WASHINGTON — President Donald Trump’s pick to lead U.S. Southern Command on Tuesday insisted that his past interactions with a disgraced defense contractor did not amount to a troubling ethical lapse, noting that military officials have cleared him of any wrongdoing.

The comments from Vice Adm. Craig Faller, who would receive a fourth star and lead the combatant command if confirmed, came during harsh questioning before the Senate Armed Services Committee over allegations outlined in a Washington Post report this week.

They focus on a Christmas 2004 reception in Hong Kong where Navy officials — including Faller — were feted with expensive food and drinks while mingling with women in skimpy costumes and prostitutes. Navy records also indicate that the contractor offered other dinners and gifts to Faller in later years.

Defense and Justice Department officials have said Faller did not commit any crimes, but he is among hundreds of naval officers entangled in the case of contractor Leonard Glenn “Fat Leonard” Francis, who pled guilty to bribery charges three years ago.

In the years since his interactions with Francis, Faller has worked on two separate occasions as a senior aide to now-Defense Secretary Jim Mattis. His nomination last month drew praise from Mattis, who lauded his experience and knowledge.

But Faller’s past interactions with Francis drew criticism from several Democrats on the committee. In particular, Massachusetts Sen. Elizabeth Warren said the 2004 party raises several “questions of judgement” for his nomination, especially since Faller expressed no remorse about attending the event to the committee.

Faller said the party was cleared through Navy ethics officials and attended by both male and female military personnel.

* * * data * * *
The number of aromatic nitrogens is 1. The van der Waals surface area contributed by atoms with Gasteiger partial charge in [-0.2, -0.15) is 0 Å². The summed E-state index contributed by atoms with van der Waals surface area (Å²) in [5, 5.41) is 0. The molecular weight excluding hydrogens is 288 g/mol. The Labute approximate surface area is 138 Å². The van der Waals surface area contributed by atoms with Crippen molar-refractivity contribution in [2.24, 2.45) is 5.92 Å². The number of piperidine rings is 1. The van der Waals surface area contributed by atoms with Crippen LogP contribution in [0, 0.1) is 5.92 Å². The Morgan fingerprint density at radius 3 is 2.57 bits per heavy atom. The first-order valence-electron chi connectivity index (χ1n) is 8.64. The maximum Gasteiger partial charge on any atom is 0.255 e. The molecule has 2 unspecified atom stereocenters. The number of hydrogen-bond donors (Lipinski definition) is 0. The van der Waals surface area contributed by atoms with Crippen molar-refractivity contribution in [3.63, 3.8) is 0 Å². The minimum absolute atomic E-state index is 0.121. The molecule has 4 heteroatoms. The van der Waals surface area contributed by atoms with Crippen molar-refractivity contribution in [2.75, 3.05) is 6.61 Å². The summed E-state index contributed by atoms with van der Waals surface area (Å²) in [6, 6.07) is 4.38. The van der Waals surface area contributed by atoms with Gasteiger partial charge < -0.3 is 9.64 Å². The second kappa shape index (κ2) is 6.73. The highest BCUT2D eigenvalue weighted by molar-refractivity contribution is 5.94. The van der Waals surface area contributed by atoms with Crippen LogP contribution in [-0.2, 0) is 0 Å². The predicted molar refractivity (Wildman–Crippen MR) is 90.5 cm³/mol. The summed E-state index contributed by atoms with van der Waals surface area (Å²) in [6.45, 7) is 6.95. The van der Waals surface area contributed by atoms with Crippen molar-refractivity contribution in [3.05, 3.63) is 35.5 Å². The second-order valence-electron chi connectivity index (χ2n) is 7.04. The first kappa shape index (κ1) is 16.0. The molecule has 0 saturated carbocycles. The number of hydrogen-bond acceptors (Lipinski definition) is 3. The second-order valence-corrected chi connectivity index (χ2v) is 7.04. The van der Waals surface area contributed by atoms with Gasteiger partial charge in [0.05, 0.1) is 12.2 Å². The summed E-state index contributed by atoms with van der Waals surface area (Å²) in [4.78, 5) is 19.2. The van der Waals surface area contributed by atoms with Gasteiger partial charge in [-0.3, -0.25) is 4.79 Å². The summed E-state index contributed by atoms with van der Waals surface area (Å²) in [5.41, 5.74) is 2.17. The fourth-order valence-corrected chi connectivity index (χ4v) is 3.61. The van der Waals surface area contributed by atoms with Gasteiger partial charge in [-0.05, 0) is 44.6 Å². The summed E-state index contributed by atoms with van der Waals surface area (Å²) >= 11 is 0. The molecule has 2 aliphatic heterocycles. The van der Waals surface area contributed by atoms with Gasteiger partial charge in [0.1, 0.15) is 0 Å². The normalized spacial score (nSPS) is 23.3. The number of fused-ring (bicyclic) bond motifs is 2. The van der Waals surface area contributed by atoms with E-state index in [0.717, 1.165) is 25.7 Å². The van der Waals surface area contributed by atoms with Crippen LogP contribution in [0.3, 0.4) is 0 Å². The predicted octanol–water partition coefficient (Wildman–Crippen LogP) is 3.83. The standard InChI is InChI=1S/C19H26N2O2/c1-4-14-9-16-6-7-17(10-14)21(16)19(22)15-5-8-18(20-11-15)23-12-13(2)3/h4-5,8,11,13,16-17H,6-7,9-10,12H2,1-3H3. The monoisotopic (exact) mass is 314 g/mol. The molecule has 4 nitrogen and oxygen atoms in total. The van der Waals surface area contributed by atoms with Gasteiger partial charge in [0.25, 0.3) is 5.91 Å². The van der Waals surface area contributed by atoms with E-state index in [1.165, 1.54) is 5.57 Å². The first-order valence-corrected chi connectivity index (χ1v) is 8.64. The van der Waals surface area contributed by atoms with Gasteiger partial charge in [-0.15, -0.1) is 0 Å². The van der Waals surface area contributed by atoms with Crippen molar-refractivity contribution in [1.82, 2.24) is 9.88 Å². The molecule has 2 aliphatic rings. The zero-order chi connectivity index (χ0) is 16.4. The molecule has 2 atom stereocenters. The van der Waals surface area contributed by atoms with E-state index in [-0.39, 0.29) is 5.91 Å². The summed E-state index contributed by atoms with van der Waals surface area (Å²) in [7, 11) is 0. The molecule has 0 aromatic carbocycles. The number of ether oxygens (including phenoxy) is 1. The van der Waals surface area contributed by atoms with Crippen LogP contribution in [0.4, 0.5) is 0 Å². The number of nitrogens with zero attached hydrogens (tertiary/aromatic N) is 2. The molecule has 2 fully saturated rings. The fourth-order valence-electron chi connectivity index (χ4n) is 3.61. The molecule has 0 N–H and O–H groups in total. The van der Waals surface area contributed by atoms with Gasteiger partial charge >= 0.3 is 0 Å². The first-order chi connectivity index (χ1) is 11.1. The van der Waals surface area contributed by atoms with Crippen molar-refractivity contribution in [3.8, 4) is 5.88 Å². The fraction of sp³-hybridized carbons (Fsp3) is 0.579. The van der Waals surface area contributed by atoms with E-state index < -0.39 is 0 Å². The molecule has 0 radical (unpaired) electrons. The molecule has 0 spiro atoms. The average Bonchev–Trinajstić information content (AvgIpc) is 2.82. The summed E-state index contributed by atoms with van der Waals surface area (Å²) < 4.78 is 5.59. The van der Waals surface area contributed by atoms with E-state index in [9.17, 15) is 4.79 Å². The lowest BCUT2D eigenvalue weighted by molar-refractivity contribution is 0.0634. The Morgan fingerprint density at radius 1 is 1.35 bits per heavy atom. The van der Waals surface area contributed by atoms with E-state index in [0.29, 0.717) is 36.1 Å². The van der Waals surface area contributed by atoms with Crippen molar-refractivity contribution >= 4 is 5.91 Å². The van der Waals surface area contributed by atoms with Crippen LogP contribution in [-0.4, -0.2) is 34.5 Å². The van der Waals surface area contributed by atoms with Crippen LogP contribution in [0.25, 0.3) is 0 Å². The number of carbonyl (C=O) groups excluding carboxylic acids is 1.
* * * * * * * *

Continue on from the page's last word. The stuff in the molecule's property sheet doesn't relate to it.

“There was nothing unprofessional and untoward,” he said.

“Every decision I have made in my career, I have tried to make through the best ethical lens. One of the benchmarks I use is with my wife of 34 years and two grown daughters: if they were present or saw it on video, would they be embarrassed? I can look you in the eye and say I believe I reached that benchmark.”

Several Republicans on the committee agreed, offering strong support for Faller’s nomination. Sen. Joni Ernst, R-Iowa, said she planned to vote for him. Sen. Thom Tillis, D-N.C., said revisiting the incident “would be a waste of time here.”

Faller’s confirmation hearing came just days before the expected testimony from a high school classmate of Supreme Court nominee Brett Kavanaugh who has accused him of sexual assault more than 30 years ago. The debate has inflamed tensions on Capitol Hill over issues of sexism, misogyny and ethics throughout government.

Committee officials did not say when a panel vote on Faller’s new post could take place. The full chamber will have to vote on his confirmation after that vote, a process that could be stalled if any senators decide to put a hold on his nomination.